Complain and fight as much as you want, but Italians, Mexicans and the Chinese can’t just get off a plane, bring their things, rent a place and live in Canada.
Neither can the Spanish, Portuguese, Czechs, Polish or Brazilians. Even members of the commonwealth – Aussies, Scottish, Irish, Jamaicans and Pakistanis – all loyal subjects of the Queen don’t have this right to just move in. Even our greatest allies, the Americans can’t just up and move to Kindersley, Saskatchewan.
They just don’t have the right. Sovereign law prohibits it.
Nobody calls Canada racist. Nobody criticizes Canada for their raced-based policies, like relaxing their immigration rules on Haitian orphans.
However, when the Kahnawake Mohawk Nation sent out 25 notices of evictions to individuals living on their territory – Canadians went ballistic with allegations of racism.
It’s true that prospective immigrants have due process to obtain temporary visas to visit family, go to school or even work for a certain period of time.
But when that visa is up – it’s time to go. By eviction, deportation, sometimes by force.
I have no problem with Canada’s immigration system. I am absolutely thrilled that the Crown continues to support multi-culturalism and allows so many diverse people to become citizens.
That is Canada’s right.
What most people don’t understand is that the Mohawk Nation has a radically different culture and values than the rest of Canada. It is different than the Anishinaabe, the Mi’kmaq and many other indigenous nations. It is as different as Armenians, the Maori, Lithuanians and just about everybody else. Their culture, values and laws are vastly different than yours and mine.
The Mohawks have different laws, different values and different sense of protectionism. That is their right.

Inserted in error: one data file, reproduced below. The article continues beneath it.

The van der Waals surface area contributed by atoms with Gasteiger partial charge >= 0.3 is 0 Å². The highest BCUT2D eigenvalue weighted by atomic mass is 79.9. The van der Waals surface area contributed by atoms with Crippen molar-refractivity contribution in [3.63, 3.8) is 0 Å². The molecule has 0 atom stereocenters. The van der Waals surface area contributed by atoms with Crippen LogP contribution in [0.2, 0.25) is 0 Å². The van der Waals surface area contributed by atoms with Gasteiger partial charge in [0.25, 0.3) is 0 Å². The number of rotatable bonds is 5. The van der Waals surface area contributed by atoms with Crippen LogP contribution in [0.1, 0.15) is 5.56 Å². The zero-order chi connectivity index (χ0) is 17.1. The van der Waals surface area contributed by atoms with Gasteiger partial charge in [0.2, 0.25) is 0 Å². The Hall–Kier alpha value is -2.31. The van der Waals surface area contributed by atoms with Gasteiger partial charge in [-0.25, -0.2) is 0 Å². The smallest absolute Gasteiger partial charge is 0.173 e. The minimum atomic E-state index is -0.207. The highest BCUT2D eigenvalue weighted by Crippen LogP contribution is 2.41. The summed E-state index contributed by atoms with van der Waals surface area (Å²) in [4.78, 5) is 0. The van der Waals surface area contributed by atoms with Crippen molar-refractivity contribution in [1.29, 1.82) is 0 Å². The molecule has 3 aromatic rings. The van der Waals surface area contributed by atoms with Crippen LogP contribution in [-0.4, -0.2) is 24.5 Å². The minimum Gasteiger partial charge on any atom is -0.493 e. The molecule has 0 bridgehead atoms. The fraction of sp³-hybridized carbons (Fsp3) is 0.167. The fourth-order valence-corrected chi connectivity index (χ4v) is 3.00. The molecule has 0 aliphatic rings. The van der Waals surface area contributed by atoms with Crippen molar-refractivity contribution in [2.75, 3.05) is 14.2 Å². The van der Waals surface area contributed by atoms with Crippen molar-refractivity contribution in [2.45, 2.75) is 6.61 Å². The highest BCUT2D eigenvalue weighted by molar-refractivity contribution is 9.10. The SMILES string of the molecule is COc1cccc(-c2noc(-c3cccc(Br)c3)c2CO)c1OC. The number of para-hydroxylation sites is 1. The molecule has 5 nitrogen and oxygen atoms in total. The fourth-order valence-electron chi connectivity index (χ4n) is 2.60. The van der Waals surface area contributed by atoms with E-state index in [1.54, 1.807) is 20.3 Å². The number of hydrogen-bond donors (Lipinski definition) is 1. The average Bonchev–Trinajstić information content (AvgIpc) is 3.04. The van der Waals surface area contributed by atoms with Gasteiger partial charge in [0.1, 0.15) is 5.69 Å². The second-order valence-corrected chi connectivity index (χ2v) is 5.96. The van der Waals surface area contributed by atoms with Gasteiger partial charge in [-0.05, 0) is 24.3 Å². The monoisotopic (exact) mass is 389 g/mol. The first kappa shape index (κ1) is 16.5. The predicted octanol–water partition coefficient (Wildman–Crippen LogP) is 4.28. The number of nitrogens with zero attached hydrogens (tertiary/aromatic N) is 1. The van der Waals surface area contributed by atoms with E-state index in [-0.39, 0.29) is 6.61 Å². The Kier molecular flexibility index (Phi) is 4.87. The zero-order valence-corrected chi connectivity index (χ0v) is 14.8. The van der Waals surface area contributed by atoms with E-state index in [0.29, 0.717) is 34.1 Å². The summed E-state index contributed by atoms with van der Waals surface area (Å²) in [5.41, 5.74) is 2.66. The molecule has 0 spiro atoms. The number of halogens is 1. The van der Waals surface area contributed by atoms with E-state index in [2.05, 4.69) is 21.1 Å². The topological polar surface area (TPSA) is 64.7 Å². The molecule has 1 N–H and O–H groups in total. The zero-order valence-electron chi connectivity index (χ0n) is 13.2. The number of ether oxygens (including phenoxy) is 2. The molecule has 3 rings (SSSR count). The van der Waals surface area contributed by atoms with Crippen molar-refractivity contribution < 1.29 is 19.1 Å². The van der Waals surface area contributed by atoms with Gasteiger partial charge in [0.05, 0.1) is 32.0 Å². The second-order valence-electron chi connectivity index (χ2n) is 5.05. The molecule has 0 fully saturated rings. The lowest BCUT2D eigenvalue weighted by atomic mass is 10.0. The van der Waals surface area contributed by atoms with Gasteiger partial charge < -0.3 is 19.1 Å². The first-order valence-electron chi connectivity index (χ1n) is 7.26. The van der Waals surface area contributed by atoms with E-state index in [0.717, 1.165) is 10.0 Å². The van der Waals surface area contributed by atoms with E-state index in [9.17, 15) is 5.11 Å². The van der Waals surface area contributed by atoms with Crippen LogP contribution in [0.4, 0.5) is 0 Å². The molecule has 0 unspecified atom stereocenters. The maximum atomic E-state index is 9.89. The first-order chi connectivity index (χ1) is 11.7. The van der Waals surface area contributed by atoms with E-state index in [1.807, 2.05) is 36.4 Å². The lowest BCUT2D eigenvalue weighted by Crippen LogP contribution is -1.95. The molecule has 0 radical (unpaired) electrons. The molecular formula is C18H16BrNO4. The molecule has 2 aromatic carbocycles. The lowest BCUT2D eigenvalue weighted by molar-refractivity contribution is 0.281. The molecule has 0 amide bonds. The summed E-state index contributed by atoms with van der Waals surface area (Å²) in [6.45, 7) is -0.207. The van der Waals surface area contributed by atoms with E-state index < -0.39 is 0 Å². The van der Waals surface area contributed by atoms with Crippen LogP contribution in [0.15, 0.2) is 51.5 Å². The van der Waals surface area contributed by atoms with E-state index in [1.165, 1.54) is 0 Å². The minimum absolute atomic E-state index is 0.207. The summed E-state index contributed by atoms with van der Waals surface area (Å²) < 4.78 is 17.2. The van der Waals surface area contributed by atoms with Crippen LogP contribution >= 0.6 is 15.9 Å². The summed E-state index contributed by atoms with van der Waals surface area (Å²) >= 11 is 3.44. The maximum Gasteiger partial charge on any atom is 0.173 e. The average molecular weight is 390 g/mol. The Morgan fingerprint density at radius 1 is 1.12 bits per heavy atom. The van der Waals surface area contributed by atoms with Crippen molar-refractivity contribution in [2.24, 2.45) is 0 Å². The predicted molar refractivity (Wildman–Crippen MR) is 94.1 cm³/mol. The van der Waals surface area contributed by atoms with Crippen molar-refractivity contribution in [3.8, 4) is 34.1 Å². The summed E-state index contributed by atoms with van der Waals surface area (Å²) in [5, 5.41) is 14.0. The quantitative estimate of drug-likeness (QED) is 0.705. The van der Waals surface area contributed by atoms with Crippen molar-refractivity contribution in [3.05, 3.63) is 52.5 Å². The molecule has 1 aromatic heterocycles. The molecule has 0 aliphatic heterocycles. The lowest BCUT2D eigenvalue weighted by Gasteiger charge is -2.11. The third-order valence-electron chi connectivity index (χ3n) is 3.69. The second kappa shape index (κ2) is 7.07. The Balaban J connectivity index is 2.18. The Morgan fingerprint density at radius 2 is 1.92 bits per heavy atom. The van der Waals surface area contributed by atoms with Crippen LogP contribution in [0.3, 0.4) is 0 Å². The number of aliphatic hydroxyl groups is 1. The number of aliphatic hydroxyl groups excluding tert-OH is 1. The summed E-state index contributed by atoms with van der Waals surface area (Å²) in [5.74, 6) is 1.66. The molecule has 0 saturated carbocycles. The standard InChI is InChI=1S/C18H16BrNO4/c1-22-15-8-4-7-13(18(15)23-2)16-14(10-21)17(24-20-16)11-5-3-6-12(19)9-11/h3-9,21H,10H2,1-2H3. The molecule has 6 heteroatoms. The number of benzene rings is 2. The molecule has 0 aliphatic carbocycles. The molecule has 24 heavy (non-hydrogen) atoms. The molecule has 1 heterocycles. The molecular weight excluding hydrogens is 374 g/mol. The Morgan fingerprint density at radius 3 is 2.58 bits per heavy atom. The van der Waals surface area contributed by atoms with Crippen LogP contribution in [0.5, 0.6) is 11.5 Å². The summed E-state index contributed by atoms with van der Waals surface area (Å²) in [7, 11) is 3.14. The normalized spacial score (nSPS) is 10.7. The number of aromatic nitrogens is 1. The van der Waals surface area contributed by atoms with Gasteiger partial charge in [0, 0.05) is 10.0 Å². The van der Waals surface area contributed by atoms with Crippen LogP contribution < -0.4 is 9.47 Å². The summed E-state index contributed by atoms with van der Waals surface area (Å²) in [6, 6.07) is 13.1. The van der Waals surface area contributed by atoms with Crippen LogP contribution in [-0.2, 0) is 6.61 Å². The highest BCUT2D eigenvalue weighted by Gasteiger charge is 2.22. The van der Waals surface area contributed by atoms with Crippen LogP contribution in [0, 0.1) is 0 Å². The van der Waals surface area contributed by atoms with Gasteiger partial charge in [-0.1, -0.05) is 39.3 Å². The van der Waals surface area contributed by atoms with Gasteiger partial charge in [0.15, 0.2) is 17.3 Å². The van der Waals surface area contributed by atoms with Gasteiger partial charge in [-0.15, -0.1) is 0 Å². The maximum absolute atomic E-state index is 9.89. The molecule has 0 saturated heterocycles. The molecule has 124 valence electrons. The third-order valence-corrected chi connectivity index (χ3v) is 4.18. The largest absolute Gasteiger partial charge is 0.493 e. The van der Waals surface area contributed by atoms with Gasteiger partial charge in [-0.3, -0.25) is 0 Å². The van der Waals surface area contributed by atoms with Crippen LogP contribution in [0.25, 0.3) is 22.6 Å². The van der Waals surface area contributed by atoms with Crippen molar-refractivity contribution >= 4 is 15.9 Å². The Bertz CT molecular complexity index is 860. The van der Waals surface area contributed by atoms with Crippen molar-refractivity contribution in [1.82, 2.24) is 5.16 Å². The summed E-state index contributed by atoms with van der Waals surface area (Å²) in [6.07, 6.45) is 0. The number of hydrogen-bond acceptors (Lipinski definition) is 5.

I personally do not agree with the Mohawk policy. My nation is going in a different direction on citizenship. The Anishinabek Nation is moving to develop our own citizenship code that is more inclusive rather than exclusive. It will adopt a one-parent rule to determine citizenship. Our citizenship law will recognize adoptions, inter-marriage and allow for a process of transfer and naturalization. Although I may not agree with the Mohawk citizenship law, I respect their need to protect their diminishing culture and their diluting blood lines. That is the Mohawk Nation’s right.
But many Canadians – those same Canadians who value differences and respect multi-culturalism – just can’t seem to accept nor respect the culture, values and laws of the Mohawk Nation.
What all Canadians need to understand is that indigenous nations are just that – Nations. First Nations have our own land, people, language, culture, values and laws. We have the right to govern our territory as we see fit. We have the right to develop citizenship and immigration policy, just as Canada has that same right. It’s a matter of mutual respect, really.
The constitutional and legislative framework in Canada needs to be amended to reflect the reality of indigenous nationhood. The sooner that politicians understand this and the average Canadian understand this – the sooner we will all begin to work together for the same goals.
We may not have to agree with the Mohawk’s citizenship law. But we should respect it.